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News, Feature Stories, Diamonds, The Great Diamond Debate

Members of the bourse will decide if the synthetic ban is lifted

When it comes to the debate about synthetic diamonds, the Bharat Diamond Bourse (BDB) has one goal: to protect our 5,000 members and ensure buyers purchase natural diamonds.

Key points

• Members of the Bharat Diamond Bourse voted to ban synthetic diamond trading on its premises in 2015

• The bourse is utilising synthetic diamond detectors to ensure undisclosed mixing does not take place

• Any change in the policy is contingent on another vote, as well as the recommendations of the Natural Diamonds Monitoring Committee

While we do not disapprove of the synthetic diamond industry, the BDB remains a centre for the trade of natural diamonds, which is why we have had a ban on synthetic diamonds in place since 2015.

The decision to disallow the trading of synthetic products was approved at an annual general meeting following a specific request for it to be put on the agenda by our members.

Over the past four years, numerous media reports have speculated that the BDB may change its policy or lift its ban.

However, our position remains the same: we do not allow the trade of synthetic diamonds on our premises, and in the past we have penalised those who have breached this ban, including lifetime suspension from the bourse.

Any change in this policy would be subject to the will of our members.

Current initiatives

At present, our focus is on preventing the undisclosed mixing of natural and synthetic diamonds. The most important way to achieve this is by improving the accessibility and availability of synthetic diamond detectors.

This equipment is now very reliable and has become an essential tool for diamond traders, and we encourage their use by our members.

The Gemmological Institute of India, which is independent of but in coordination with BDB and the Gem and Jewellery Export Promotion Council, manufactures detection equipment which is available at the subsidised price of $US7,000.

Most of the diamond merchants trading at our bourse use it and every buyer is able to use one to independently check the diamonds again, prior to purchase.

In addition to the detector, the BDB has its own disciplinary committee, and diamantaires are vigilant at every stage in verifying the diamonds.

With undisclosed diamond mixing becoming more commonplace, transparency must be the priority across the whole diamond supply chain.

A diamond’s information should not only be available to the trade, but also to members of the public. Total transparency is key.

Changes in the future

The Natural Diamonds Monitoring Committee (NDMC) is an Indian all-trade body formed in 2012.

Its purpose is to monitor the proliferation of synthetic diamonds and the undisclosed mixing of synthetics with natural diamonds. It also drafts regulations in relation to these issues.

"A diamond’s information should not only be available to the trade, but also to members of the public. Total transparency is key"

Soon, the NDMC will provide new and updated recommendations on synthetic diamond trading.

These will be available to the general body of BDB members who can then vote to reverse or maintain the existing policy.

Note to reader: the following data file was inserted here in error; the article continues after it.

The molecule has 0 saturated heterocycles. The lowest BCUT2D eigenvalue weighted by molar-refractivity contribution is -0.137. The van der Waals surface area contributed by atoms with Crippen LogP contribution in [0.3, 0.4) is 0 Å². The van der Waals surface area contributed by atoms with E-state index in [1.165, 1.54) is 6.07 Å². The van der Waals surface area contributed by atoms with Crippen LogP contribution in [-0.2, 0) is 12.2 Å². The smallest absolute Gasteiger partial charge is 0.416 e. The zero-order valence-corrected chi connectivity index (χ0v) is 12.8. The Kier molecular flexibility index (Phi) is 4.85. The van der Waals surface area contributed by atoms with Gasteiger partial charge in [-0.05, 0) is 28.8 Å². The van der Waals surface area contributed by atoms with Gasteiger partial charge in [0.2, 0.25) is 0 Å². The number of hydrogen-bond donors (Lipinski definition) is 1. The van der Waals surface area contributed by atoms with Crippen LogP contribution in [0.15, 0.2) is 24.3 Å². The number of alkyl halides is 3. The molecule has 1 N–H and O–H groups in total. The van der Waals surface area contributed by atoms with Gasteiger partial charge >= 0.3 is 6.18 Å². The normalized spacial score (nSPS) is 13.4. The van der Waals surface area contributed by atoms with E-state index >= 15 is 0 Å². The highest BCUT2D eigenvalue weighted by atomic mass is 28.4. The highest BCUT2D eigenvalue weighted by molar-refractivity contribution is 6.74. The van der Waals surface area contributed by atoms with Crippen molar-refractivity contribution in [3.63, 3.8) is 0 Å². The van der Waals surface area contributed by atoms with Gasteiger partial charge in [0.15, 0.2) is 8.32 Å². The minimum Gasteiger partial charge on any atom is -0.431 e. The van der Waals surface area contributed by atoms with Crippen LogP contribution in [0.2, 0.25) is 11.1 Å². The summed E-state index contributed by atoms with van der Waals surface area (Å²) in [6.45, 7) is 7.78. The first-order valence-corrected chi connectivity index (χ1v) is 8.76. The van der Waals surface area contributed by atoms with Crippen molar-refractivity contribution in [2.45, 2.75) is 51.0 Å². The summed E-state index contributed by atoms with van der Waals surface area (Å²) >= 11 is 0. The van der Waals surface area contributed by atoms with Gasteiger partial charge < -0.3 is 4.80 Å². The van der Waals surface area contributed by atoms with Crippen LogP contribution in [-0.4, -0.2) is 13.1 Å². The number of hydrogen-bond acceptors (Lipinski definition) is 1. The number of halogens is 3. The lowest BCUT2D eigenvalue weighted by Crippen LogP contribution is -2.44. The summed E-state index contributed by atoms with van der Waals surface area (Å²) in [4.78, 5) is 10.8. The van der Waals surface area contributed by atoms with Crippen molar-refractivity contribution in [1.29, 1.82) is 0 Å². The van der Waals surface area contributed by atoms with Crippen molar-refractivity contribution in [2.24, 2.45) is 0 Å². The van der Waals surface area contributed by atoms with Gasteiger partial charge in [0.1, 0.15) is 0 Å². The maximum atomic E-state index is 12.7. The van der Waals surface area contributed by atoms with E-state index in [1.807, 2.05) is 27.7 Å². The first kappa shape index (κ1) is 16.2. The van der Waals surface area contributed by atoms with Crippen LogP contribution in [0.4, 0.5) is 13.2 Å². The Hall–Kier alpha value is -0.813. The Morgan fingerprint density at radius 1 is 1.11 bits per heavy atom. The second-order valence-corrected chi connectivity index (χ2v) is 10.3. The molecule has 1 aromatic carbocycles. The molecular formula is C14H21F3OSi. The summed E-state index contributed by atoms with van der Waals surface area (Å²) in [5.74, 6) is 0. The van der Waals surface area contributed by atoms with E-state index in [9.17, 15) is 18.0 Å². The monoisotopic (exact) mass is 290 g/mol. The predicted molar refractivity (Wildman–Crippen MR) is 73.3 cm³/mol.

Any decision made before the NDMC forms clear guidelines and rules would be premature.

The WFDB allows each bourse to make autonomous decisions on this matter as long as natural and synthetic diamonds are properly differentiated, with clear and accurate descriptions on all invoices and documents.

Addressing the problems

At present, there are approximately 100 traders dealing in synthetic diamonds in Mumbai, as opposed to the 5,000 members of the BDB trading in natural diamonds.

It is clear that the natural diamond market has significantly slowed and margins are under pressure; this may be attributed to overtrading and a misunderstanding of the true market demand.

Reducing the production and supply of rough could correct this imbalance, and we at the BDB are also trying to counter this downturn with promotional activities.

We are also in discussion with government bodies as to which steps we can take to support our members.

However, lifting the ban on trading synthetic diamonds will not solve these underlying problems in the natural diamond market.

As stated previously, the BDB is accountable to our members and their business requirements, and they hold the power to change the existing policies – just as they voted for the ban in 2015.


'The Great Diamond Debate' Contents » 

The natural diamond industry is facing disruption in every aspect
Sergey Ivanov, CEO of Alrosa
Don’t blame synthetic diamonds for the natural industry’s woes
Garry Holloway, founder of Melbourne’s Holloway Diamonds
Both sides of the diamond debate should verify their claims
Danielle Max, editor in chief IDEX Online



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Mehul N. Shah

Vice President • Bharat Diamond Bourse

Mehul N. Shah is vice president Bharat Diamond Bourse and is on the board of Indian Customs Valuation Panel as well as chairman of the Santacruz Electronics Export Processing Zone (SEEPZ) in Mumbai. He is chairperson of the Star Brillant Group and on the board of Diamond India Limited.

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